Society for Social Work and Research

Sixteenth Annual Conference Research That Makes A Difference: Advancing Practice and Shaping Public Policy
11-15 January 2012 I Grand Hyatt Washington I Washington, DC

96P Homeless Youth's Social Network Properties, Methamphetamine Use, and Concurrent Sexual Partnerships

Saturday, January 14, 2012
Independence F - I (Grand Hyatt Washington)
* noted as presenting author
Eric Rice, PhD, Assistant Professor, University of Southern California, Los Angeles, CA
Hsun-Ta Hsu, MSW, PhD Student, University of Southern California, Los Angeles, CA
Background: Compared to housed youth, homeless youth are at greater risk of acquiring and transmitting HIV and STDs. Concurrent sexual relationships (concurrency) expedite the spread of disease in populations with high disease prevalence. Due to the fact that homeless youth are more sexually active than housed youth, and that concurrency can expedite HIV and STD transmission, the purpose of this study is to investigate concurrency among homeless youth and potential indicators that may contribute to this pattern of risky relationships. More knowledge in this area will enhance our knowledge base about homeless youth's sexual risk, and inform future HIV and STD prevention intervention in this population.

Method: The 100 youth in the sample were from the socio-metric network data derived from the Homeless Youth Network Survey in 2008 at a drop-in center in Los Angeles. Network data was collected in a face-to-face interview conducted by a trained interviewer, soliciting network ties using a 17 category name generator (e.g. “friends”, “family”, “people you kick it with”). A sociomatrix was created linking participants in the sample. A directed tie from participant i to participant j was recorded if participant i nominated participant j in his/her personal network. Matches were based on: name, alias, ethnicity, gender, approximate age, and agency attendance. This technique allows us to assess associations of actual behaviors among social network peers rather than relying on perceptions of peer behaviors as reported by other youth. Concurrency was assessed by number of sexual partners in the past 90 days. Participant demographics, risk behaviors (e.g., unprotected sex and methamphetamine use), and social network properties (e.g., peer involvement in concurrency, peer's practice of unprotected sex and peer's methamphetamine use) were included in the model. Bivariate and multivariate linear regressions were conducted. Due to the extensive literature on homeless youth's sexual risk, we used one-tailed tests rather than two-tailed tests when assessing the impact of network characteristics on concurrency.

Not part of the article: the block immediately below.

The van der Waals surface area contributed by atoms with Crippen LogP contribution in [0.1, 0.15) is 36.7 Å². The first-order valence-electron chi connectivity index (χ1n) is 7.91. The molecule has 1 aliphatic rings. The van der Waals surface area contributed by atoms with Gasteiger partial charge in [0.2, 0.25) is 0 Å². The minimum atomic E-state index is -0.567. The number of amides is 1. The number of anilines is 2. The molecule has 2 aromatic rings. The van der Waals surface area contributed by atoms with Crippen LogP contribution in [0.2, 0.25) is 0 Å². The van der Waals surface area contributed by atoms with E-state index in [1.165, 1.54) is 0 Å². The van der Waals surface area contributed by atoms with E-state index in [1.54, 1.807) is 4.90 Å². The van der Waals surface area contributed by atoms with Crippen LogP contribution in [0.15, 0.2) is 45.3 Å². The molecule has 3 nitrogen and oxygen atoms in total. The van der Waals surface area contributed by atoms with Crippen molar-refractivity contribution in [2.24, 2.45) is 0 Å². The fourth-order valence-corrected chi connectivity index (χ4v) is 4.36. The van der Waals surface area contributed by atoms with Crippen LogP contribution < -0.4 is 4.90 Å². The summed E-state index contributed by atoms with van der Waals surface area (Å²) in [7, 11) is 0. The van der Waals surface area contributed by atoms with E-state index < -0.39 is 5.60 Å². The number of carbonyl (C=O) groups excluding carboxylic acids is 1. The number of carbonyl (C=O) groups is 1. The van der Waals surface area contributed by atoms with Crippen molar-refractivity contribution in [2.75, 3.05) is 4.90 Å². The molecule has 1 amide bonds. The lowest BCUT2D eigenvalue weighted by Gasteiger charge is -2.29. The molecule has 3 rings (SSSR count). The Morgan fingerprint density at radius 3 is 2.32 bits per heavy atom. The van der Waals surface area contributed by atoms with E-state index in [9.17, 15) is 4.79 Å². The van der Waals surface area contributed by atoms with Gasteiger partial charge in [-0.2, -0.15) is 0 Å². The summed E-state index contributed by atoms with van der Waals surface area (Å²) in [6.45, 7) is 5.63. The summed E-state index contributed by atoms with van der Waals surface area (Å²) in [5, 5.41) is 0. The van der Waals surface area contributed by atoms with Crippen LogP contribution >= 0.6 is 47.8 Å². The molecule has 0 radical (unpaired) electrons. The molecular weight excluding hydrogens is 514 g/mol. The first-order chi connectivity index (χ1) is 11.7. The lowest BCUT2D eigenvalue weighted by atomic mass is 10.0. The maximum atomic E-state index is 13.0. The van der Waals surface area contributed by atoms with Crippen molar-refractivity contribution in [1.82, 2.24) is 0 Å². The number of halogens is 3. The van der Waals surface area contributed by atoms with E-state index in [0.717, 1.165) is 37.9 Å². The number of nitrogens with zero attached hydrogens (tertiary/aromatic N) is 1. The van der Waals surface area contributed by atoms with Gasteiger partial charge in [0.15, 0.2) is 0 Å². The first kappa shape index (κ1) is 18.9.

Results: The prevalence rate of concurrency among youths in this study was 37 percent. For each participant, more than one third of their social network peers had used methamphetamine, one out of two did not use condom at their last sexual intercourse, and over one third of them had been involved in concurrency. At the bivariate level, being a minority, personal methamphetamine use, social network peers' involvement in concurrency and methamphetamine use were found to be significantly associated with concurrency (p<.05, one-tailed tests). In the multivariate model, personal methamphetamine use was still found strong predictor to participants' involvement in concurrency, while controlling other variables (P<.05, two-tailed testes).

Discussion: The study has important implications for designing interventions for homeless youth. Compared to the general population, more homeless youth are involved in concurrency. Personal methamphetamine use was identified in this study as a significant association with concurrent sexual partnerships. To our knowledge, this is the only study that looks at methamphetamine use among homeless youth and its impact on their concurrency. This finding suggests targeting on methamphetamine-using homeless youth can be an important strategy for reducing concurrency.